Recently Burger Kings teamed up with Impossible Foods to start selling their Impossible Burgers as part of their new Impossible Whopper. Right now it is only available at a select few test locations in St. Louis, Missouri but their history of carrying Morningstar burgers as an off-menu item shows that they are willing to carry these items even when they aren’t a huge money maker. Of course, you can already find Impossible Burgers at other restaurants but usually for around $10 for a single burger. Burger King’s target customer base, however, will not be flocking to a $10 burger which is why they are working with Impossible Foods to reduce input costs thus lowering prices across the board. If Burger King is successful in helping to make the Impossible Whopper cheap, affordable, and easily available at any drive-thru then that will offer a viable alternative for folks wishing to eat more sustainably. Impossible Burgers are notorious for being difficult to distinguish from the real thing so taste isn’t the factor holding back its spread but rather price. Lower the price and many would happily make the switch without even feeling like they sacrificed a thing. After all, you still get your dollar burger and it tastes amazing.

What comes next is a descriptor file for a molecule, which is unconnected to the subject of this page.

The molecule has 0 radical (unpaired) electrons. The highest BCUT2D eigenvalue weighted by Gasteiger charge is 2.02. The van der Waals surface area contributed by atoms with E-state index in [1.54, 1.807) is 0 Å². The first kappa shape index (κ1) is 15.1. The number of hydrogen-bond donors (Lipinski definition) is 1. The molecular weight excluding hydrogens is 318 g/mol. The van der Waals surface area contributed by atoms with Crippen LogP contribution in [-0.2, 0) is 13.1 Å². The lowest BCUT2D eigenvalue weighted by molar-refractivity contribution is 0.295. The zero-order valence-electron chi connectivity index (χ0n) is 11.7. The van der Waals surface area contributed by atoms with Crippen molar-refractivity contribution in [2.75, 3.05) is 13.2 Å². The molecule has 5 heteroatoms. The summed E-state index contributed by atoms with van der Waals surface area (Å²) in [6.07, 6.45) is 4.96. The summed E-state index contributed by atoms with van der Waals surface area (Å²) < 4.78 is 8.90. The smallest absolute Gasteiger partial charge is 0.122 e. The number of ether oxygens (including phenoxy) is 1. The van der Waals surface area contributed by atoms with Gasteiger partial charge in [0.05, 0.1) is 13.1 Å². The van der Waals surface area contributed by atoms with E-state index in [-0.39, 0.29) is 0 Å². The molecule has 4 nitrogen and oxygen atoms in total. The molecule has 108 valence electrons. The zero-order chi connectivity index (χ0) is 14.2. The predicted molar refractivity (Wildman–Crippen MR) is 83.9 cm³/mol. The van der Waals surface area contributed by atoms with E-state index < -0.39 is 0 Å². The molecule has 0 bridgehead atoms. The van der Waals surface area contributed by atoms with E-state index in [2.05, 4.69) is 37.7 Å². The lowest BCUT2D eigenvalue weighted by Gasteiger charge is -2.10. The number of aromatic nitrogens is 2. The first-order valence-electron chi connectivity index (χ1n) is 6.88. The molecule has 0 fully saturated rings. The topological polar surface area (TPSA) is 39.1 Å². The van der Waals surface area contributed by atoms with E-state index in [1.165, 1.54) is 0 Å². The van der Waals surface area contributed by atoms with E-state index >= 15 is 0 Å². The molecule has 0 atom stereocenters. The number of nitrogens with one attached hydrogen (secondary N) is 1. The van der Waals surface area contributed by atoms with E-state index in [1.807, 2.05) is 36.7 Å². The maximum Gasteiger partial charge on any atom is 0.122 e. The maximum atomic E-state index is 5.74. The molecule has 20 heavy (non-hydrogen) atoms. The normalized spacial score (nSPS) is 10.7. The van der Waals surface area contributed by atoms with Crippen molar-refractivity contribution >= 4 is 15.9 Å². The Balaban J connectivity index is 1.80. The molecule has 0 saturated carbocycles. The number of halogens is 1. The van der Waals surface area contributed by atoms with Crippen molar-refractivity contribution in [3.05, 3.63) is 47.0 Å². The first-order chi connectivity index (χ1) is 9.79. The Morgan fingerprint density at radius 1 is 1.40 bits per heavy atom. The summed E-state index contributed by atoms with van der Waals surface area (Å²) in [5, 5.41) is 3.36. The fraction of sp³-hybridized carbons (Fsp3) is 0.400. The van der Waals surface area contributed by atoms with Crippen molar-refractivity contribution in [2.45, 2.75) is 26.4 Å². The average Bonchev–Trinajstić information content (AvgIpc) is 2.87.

Of course, we haven’t found convincing alternatives for every type of meat but nor do we really have to in order to lower our environmental impact. There’s another way that, like the Impossible Whopper, offers the same level of satisfaction as traditional meat without any significant feeling of sacrifice. This alternative can be found in cultured, or lab-grown meat. Such advancements allow us to grow meat cells without the need for large scale livestock farms or the massive feeding operations that come with them. Switching towards cultured meat would allow us to drastically cut back on the need for livestock farming to meet consumer demand and not having to feed as many farm animals allows us to utilize the land we are currently using to grow food for livestock in more efficient ways.